Tag Archives: silver jewelry

The Conquest of Henry Park

23 Nov

A long time ago, I foolishly declared that I would find silver coins in every old park in our fair city. By sheer luck, I’ve managed to do that at almost every old park except for one; Henry park.

I got the information about Henry park’s founding from a city web page that no longer exists. If I recall, the park opened in 1886; a neighborhood park the size of a city block. Today, the park is a flat piece of land with no trees in it. The oldest trees on its periphery, could be from the 1940’s. Only recently, the city put some modern play equipment on one of its corners.

I hunted this park once or twice in the last five years and didn’t find any silver coins. Today, I wanted to give it another shot and took my XP Deus metal detector and two hours in an incredibly beautiful day. For the first hour and half, the park behaved exactly as before. I found nothing but aluminum foil and a few pieces of rusted wire (there are lots of wire at this park for some reason). However, towards the end of my hunt, the park began to act its age. At about 6 inches down I found a 1942 War nickel. A few minutes later I pulled the bottom of a shotgun shell known around these parts as a head stamp. Last came a small silver earring.

Henry park loot

Henry park November 23 2016


I see that I need to spend more time at this park. It is incredibly trashy for not having any amenities and for not being used very much. I also suspect that sometime after the Second World War, this park was filled and graded, putting the coins from the turn of the century out of reach. I could be wrong. I aim to find out.

Thank you for stopping by.


More Wow

19 Jan

I returned to the park with my XP Deus metal detector. I was aiming to spend some careful time at the spot I hunted yesterday (for the 1000th time).

Right away I hit a couple of clusters of pull tabs. Amazing that these were not picked up by me on the previous 999 times I hunted this particular spot. Then I hit a 1944 wheat. Some guy approached me to ask about the hobby. As he shadowed me, I dug some trash. Then he watched me dig the 1919 Buffalo. He thought the coin was valuable. I had to tell him the truth of the matter. Still, he thought the Buff was a really neat coin (and it is!). After he left, I hit yet another wheat, this time a 1941. Hard to believe.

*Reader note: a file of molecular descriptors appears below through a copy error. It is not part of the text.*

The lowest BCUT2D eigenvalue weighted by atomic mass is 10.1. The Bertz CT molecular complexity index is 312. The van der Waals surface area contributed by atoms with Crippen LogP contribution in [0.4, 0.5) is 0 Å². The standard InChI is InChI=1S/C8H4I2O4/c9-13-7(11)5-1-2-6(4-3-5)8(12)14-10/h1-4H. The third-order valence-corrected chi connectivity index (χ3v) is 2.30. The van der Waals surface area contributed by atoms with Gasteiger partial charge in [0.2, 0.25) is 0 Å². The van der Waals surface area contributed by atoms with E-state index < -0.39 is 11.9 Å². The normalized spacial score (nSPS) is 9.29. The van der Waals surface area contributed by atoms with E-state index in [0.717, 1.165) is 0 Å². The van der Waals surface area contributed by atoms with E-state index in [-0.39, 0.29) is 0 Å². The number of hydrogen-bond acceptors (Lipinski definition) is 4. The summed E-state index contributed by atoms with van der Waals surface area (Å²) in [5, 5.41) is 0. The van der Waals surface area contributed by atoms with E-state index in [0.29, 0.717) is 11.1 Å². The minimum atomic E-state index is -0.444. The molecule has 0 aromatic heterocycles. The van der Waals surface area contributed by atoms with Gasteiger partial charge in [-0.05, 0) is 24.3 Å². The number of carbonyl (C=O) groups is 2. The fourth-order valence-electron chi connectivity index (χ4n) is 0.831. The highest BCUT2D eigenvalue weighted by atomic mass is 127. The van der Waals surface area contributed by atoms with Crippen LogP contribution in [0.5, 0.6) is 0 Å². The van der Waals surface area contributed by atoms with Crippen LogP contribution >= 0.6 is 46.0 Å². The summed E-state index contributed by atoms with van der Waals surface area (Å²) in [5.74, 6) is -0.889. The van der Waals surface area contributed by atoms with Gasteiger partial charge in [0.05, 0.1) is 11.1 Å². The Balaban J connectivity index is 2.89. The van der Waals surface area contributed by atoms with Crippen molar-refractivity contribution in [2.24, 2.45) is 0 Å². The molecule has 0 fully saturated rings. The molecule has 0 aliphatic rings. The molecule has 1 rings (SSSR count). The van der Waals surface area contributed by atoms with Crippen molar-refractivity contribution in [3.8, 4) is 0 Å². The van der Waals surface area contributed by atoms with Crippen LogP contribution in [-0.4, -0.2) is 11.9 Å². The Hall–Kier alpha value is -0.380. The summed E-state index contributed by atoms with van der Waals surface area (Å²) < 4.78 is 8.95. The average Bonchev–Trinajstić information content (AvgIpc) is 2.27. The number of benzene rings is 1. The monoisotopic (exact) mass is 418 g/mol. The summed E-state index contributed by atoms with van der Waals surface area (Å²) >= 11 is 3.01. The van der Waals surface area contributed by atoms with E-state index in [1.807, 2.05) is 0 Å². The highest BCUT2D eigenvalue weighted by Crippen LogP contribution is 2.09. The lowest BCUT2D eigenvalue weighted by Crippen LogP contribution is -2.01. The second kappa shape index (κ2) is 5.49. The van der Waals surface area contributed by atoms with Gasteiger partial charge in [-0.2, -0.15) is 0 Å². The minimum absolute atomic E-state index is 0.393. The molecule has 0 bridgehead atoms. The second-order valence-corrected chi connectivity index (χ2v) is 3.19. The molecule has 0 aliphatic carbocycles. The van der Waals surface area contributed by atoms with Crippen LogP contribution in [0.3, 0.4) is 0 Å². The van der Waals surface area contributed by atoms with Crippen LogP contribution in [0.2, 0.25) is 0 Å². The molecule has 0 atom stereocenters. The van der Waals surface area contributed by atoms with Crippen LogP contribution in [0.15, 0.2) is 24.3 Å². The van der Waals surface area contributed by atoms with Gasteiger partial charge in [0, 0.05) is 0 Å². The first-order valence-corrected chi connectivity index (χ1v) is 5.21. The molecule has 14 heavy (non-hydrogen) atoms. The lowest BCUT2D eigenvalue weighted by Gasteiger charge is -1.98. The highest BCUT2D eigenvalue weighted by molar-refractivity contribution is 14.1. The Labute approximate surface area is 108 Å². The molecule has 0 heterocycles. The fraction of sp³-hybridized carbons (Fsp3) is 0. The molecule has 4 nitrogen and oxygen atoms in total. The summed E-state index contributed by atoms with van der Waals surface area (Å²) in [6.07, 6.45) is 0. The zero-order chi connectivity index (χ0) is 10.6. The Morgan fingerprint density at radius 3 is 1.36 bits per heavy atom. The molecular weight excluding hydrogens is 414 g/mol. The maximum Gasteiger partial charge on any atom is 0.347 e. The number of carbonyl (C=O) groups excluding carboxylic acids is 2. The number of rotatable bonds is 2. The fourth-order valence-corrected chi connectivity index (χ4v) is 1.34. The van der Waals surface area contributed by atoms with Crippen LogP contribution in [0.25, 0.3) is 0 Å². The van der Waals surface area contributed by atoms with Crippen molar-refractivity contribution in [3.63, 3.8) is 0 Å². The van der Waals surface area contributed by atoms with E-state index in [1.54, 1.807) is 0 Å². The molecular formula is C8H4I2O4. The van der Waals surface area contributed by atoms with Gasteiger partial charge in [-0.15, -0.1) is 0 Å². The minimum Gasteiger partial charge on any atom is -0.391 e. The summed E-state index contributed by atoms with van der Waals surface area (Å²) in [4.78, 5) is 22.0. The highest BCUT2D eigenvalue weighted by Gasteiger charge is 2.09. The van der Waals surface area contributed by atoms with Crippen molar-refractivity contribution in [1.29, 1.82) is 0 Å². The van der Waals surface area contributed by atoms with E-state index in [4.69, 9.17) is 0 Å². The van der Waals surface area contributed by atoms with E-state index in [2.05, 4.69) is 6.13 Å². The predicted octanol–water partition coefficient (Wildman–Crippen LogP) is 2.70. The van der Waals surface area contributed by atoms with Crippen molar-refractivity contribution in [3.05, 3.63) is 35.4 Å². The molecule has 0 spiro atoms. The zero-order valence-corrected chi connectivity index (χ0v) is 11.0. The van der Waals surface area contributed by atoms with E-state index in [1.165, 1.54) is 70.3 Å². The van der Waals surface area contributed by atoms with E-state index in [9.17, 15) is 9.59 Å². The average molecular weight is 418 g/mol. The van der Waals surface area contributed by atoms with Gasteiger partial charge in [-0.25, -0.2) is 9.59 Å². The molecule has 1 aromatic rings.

As I was walking to my car I got a nice repeatable foil signal with a non-shifting target id. Thinking it may be gold I went for it. Instead of gold I found a stud earring with the unmistakable silver sheen. I had to wait until I got home to look for markings.


It would be really nice if I found silver every time I went out this year. Come on, a guy can dream!

Thank you for stopping by!

The Mysteries of Masking and the Mighty Compadre

26 Jun

I went out for an hour yesterday, after dealing with a sick child. Once he was feeling better and was watching t.v. I excused myself for a bit of gold hunting.

I returned to one of three spots that I am methodically clearing of all mid-tones. At one point, I got what I believed to be a deep target signal. It was a consistent high chirp from all directions. I cut a deep plug and stuck the pinpointer in the hole but got no signal. When I laid the pinpointer down to deepen the hole, the pinpointer sat about 12 inches away from the hole and it went off big. I thought I would remove whatever was making the pinpointer go off before I continued looking for my deep target. The target that was setting the pinpointer off was a large mass of iron just a couple of inches below the surface.

So before I returned to digging the deep target out, I stood up and re-swiped the hole just to be sure I wasn’t off on my pinpointing.  There was no signal in the hole anymore so I scanned the plug and bang! a solid, no-doubt-about-it pull tab signal came loudly through the backphones. What!?